In the United States alone, almost 10.5 million people suffer from hemorrhoids. Some cases are genetically passed down and some are more situational, but all of them are painful, embarrassing, and potentially devastating to one’s quality of daily life. Here are some ways to get rid of hemorrhoids when they flare up, and some things you can do to lengthen your time between attacks.
The Drugstore Remedies.
Hemorrhoids are not a new ailment (although the average age for hemorrhoidal onset is around 55, so they may be new to you), and topical creams, ointments, and salves have existed for centuries. While the results may vary, most of these hemorrhoid treatments rely on some combination of itch-suppressing medication (such as lidocaine or hydrocortisone) and vasoconstrictors (to shrink the affected blood vessels).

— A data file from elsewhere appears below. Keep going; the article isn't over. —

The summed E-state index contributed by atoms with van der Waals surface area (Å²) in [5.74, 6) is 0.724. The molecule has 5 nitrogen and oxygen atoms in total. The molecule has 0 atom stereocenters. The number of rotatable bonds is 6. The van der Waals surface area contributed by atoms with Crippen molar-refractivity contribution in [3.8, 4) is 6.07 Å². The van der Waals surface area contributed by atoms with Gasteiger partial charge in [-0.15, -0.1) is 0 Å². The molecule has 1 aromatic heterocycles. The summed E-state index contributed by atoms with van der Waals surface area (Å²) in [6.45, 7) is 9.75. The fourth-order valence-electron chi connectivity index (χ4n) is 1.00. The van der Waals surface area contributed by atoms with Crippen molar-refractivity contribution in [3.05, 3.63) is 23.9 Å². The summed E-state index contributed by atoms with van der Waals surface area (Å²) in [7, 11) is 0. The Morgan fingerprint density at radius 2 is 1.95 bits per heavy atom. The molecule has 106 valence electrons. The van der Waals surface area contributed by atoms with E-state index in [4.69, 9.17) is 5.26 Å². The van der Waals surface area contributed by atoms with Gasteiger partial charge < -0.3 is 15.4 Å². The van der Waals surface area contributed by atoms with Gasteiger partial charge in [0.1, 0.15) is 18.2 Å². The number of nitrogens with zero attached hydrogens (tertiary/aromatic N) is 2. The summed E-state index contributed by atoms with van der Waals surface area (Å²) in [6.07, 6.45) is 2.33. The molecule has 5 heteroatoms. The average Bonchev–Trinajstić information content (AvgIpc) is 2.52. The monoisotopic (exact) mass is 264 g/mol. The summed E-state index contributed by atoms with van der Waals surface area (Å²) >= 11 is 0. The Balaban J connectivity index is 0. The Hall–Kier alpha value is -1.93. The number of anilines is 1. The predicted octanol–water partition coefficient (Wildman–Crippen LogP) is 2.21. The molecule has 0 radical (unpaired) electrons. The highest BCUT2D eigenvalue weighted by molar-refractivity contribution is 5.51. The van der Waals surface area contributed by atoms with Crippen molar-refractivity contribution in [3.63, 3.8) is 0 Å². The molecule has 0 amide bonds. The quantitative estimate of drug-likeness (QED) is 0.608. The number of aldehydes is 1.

- The Natural Remedies. Many people find a more natural treatment for hemorrhoids to be a welcome alternative to pharmaceutical solutions. Astringents, such as witch hazel, perform the same role as vasoconstricting drugs, and a good old-fashioned warm bath can sooth the discomfort of a flare-up.
- Preventative Steps. Perhaps one of the best ways to get rid of hemorrhoids is to not get them at all. Preventative measures such as increasing your fiber intake, drinking more water, and minimizing your time on the toilet (i.e. leaving the reading material in the library) can go a long way towards postponing your next flare-up indefinitely.
There are not many ways to get rid of hemorrhoids permanently. Even surgical options may not do the trick if you have a genetic predisposition. Your best options are to know how to avoid flare-ups in the first place, and to know how to minimize their impact on your life, when and if they do happen.